In Kyoto, enough people spoke english that I did not have many problems, but almost no one spoke english in Osaka and if we did not have a translator on our trip it would have made things much more difficult. However, there are 7/11’s all over both cities and they always have food and cell phone service, so the language barrier was not that big a deal and certainly not a reason to defer a person from traveling to Japan.
While I did not have the chance to travel to Tokyo, a bullet train ride would have only been a two hour trip at around 120 USD.
Japan is thirteen hours ahead of New York time and I flew out of JFK. In order to avoid jet lag, I suggest booking a flight at night (mine was around midnight) and bringing along any accessories or gear that will help you sleep during the flight. My flight was sixteen hours to Hong Kong and then five hours from Hong Kong to Osaka. With a little help from the sleeping pill Gods, I slept through the whole sixteen hours, felt great when I landed, and did not have any jet lag, so I believe this is the best way to approach such a long flight.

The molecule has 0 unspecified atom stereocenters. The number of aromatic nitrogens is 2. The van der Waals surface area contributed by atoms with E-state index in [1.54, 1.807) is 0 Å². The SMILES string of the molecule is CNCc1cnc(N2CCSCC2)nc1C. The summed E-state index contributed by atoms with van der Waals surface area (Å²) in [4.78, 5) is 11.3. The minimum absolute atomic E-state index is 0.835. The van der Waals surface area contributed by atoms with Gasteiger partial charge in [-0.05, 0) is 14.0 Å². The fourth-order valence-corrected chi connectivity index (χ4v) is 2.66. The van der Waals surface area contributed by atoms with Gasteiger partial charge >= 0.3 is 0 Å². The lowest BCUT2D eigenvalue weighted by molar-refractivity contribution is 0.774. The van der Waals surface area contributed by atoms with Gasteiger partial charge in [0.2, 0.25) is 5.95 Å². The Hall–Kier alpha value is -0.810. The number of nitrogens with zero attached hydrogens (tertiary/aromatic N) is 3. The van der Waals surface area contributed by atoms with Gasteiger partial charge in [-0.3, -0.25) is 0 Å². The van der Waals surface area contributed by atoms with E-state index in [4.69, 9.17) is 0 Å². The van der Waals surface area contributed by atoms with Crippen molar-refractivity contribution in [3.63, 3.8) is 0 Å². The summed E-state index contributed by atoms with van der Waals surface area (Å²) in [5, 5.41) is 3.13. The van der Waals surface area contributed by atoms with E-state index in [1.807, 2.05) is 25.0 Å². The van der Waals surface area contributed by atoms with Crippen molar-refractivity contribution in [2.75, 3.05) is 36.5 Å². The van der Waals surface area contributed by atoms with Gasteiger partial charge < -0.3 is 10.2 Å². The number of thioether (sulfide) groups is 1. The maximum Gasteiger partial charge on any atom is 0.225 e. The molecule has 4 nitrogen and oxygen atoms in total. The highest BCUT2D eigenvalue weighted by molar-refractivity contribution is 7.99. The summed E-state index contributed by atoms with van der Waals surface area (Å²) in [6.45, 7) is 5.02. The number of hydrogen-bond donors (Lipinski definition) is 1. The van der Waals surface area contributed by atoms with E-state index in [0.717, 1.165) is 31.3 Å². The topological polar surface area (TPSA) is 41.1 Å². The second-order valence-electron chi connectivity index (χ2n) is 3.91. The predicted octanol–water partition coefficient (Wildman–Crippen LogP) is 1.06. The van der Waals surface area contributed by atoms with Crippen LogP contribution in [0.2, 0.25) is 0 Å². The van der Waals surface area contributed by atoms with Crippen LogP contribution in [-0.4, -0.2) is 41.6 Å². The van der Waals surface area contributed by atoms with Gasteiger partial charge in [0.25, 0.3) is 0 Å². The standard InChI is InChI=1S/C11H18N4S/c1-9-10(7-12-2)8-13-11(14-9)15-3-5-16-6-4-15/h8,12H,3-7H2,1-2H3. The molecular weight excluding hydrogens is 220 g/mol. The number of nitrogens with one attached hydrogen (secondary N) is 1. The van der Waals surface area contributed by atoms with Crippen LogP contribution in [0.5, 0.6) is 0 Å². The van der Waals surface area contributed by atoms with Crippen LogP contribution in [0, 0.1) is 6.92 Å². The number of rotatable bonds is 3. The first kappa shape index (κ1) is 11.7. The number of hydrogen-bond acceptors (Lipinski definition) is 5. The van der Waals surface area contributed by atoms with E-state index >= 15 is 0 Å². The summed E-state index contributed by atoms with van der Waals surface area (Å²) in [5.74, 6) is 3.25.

Words You Need to Know Before Traveling to Japan
Arigatou (ah-ree-gah-toe) - thank you
Arigatou Gozaimasu - thank you very much (more polite, use when talking to elders)
Sumimasen (sue-me-mah-sen) - excuse me / pardon me
Doko (dough-ko) - where
Nani (nan-i) - what
Egio (ey-go) - english
Ikura (ee-koo-rah) - how much
Hai (hi) - yes / polite term of acknowledgement
Wakarimasen (wah-kah-ree-mah-sen) - I don’t understand
Kudasai (koo-dah-sigh) - please
Oishii (oh-ee-she) - delicious
Kawaii (kuh-wai-ee) - cute
What are your favorite things to do in Japan? Let us know in the comments below
Tune in for part two of our Japan series where we will discuss Kyoto!
This blog was written by Featured Wrighter, Jess Celella.